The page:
Los Angeles-based hipster-uniform maker American Apparel announced Wednesday that it had a first-quarter loss of $17.6 million and, as such, it could end up afoul of certain loan terms and ultimately default of some of its debt.
The company, run by colorful and controversial founder Dov Charney, said sales at its stores were down 10 percent compared to last year. Net revenue climbed 6.6 percent. American Apparel, however, is $91 million in debt and could find it hard to carry on come June when it might violate a "debt-to-earnings ratio" requirement of one loan. The company is trying to renegotiate the terms.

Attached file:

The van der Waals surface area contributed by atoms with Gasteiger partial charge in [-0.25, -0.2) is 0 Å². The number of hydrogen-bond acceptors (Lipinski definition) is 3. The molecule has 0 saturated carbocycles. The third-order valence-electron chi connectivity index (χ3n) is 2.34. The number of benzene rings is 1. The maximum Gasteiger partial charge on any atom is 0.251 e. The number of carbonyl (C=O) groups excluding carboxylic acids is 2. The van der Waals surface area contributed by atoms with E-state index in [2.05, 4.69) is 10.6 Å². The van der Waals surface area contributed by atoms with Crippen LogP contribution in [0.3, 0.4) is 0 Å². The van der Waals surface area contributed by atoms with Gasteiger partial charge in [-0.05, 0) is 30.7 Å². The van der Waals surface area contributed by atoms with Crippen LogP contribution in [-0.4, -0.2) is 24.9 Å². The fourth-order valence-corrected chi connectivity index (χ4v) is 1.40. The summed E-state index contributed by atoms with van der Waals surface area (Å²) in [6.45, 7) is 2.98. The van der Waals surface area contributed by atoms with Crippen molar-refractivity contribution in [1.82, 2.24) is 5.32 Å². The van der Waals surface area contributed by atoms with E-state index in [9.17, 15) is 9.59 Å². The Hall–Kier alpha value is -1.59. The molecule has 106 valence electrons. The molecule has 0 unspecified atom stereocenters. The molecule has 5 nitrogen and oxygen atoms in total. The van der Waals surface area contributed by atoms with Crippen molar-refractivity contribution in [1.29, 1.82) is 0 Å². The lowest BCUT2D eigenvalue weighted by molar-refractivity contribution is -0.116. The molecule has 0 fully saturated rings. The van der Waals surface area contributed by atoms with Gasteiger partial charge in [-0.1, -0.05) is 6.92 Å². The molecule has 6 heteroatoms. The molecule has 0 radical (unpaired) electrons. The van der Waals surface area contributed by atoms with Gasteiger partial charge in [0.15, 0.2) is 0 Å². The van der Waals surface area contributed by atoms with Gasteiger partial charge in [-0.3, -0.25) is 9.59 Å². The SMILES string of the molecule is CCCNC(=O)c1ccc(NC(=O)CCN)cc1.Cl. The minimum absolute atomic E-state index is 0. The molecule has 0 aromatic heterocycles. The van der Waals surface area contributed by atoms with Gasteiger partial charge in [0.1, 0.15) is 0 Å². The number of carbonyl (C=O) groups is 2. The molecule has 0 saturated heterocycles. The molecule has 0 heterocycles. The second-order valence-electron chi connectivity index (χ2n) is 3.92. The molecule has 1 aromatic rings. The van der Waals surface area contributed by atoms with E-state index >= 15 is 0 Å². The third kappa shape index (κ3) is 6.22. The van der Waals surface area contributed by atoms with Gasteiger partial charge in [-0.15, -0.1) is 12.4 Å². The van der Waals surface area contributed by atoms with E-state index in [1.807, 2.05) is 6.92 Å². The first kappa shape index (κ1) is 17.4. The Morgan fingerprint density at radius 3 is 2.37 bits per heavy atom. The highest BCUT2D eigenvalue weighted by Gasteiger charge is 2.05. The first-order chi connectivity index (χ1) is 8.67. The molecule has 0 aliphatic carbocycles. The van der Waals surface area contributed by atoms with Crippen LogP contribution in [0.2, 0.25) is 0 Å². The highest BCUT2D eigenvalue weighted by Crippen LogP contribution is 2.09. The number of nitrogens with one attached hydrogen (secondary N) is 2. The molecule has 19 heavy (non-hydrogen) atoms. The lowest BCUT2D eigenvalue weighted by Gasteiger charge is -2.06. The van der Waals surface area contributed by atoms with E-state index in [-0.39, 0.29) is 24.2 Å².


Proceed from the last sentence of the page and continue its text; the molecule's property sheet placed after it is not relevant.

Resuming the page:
Business Week reported that the downtown concern could be delisted from its stock exchange because it is failing to file its quarter results with federal officials on time.
The company has 280 retail stores and is largely responsible for those ubiquitous neon tights that have become part of the hipster uniform for many young women.
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The clothing maker, which insists on making its goods downtown, has been a vocal proponent of workers' and immigrants' rights. (A t-shirt it makes declares, "Legalize L.A."). MarketWatch reports that some of the company's financial troubles stem from being forced to let go of as many as 1,500 undocumented workers last year.